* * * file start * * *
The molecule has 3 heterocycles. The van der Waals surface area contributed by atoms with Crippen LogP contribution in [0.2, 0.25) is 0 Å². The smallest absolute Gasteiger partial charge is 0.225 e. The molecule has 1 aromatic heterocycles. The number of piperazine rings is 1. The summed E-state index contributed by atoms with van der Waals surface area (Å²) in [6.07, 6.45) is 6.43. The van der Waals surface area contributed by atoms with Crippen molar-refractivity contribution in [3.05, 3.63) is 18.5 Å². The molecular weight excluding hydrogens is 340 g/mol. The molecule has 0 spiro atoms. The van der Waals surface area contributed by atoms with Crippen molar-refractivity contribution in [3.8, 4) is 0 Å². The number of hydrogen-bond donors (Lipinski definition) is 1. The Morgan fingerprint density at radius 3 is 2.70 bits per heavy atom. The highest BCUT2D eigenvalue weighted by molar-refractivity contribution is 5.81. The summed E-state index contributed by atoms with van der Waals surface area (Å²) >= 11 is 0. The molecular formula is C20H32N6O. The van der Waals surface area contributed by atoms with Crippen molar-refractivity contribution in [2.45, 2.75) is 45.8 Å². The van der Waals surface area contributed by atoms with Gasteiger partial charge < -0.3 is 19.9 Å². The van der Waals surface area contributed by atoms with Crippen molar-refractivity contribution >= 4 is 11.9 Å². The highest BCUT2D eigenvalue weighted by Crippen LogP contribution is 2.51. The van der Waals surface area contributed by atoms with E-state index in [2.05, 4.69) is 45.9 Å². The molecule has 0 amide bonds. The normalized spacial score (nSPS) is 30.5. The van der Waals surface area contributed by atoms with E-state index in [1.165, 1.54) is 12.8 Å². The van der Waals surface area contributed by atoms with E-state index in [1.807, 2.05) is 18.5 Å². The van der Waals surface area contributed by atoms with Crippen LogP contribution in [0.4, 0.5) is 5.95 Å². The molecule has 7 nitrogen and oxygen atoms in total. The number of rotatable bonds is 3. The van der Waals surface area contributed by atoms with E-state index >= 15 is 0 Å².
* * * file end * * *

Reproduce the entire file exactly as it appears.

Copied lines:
The molecule has 3 heterocycles. The van der Waals surface area contributed by atoms with Crippen LogP contribution in [0.2, 0.25) is 0 Å². The smallest absolute Gasteiger partial charge is 0.225 e. The molecule has 1 aromatic heterocycles. The number of piperazine rings is 1. The summed E-state index contributed by atoms with van der Waals surface area (Å²) in [6.07, 6.45) is 6.43. The van der Waals surface area contributed by atoms with Crippen molar-refractivity contribution in [3.05, 3.63) is 18.5 Å². The molecular weight excluding hydrogens is 340 g/mol. The molecule has 0 spiro atoms. The van der Waals surface area contributed by atoms with Crippen molar-refractivity contribution in [3.8, 4) is 0 Å². The number of hydrogen-bond donors (Lipinski definition) is 1. The Morgan fingerprint density at radius 3 is 2.70 bits per heavy atom. The highest BCUT2D eigenvalue weighted by molar-refractivity contribution is 5.81. The summed E-state index contributed by atoms with van der Waals surface area (Å²) >= 11 is 0. The molecular formula is C20H32N6O. The van der Waals surface area contributed by atoms with Crippen molar-refractivity contribution in [2.45, 2.75) is 45.8 Å². The van der Waals surface area contributed by atoms with Gasteiger partial charge < -0.3 is 19.9 Å². The van der Waals surface area contributed by atoms with Crippen molar-refractivity contribution >= 4 is 11.9 Å². The highest BCUT2D eigenvalue weighted by Crippen LogP contribution is 2.51. The van der Waals surface area contributed by atoms with E-state index in [2.05, 4.69) is 45.9 Å². The molecule has 0 amide bonds. The normalized spacial score (nSPS) is 30.5. The van der Waals surface area contributed by atoms with E-state index in [1.165, 1.54) is 12.8 Å². The van der Waals surface area contributed by atoms with E-state index in [1.807, 2.05) is 18.5 Å². The van der Waals surface area contributed by atoms with Crippen LogP contribution in [0.4, 0.5) is 5.95 Å². The molecule has 7 nitrogen and oxygen atoms in total. The number of rotatable bonds is 3. The van der Waals surface area contributed by atoms with E-state index >= 15 is 0 Å².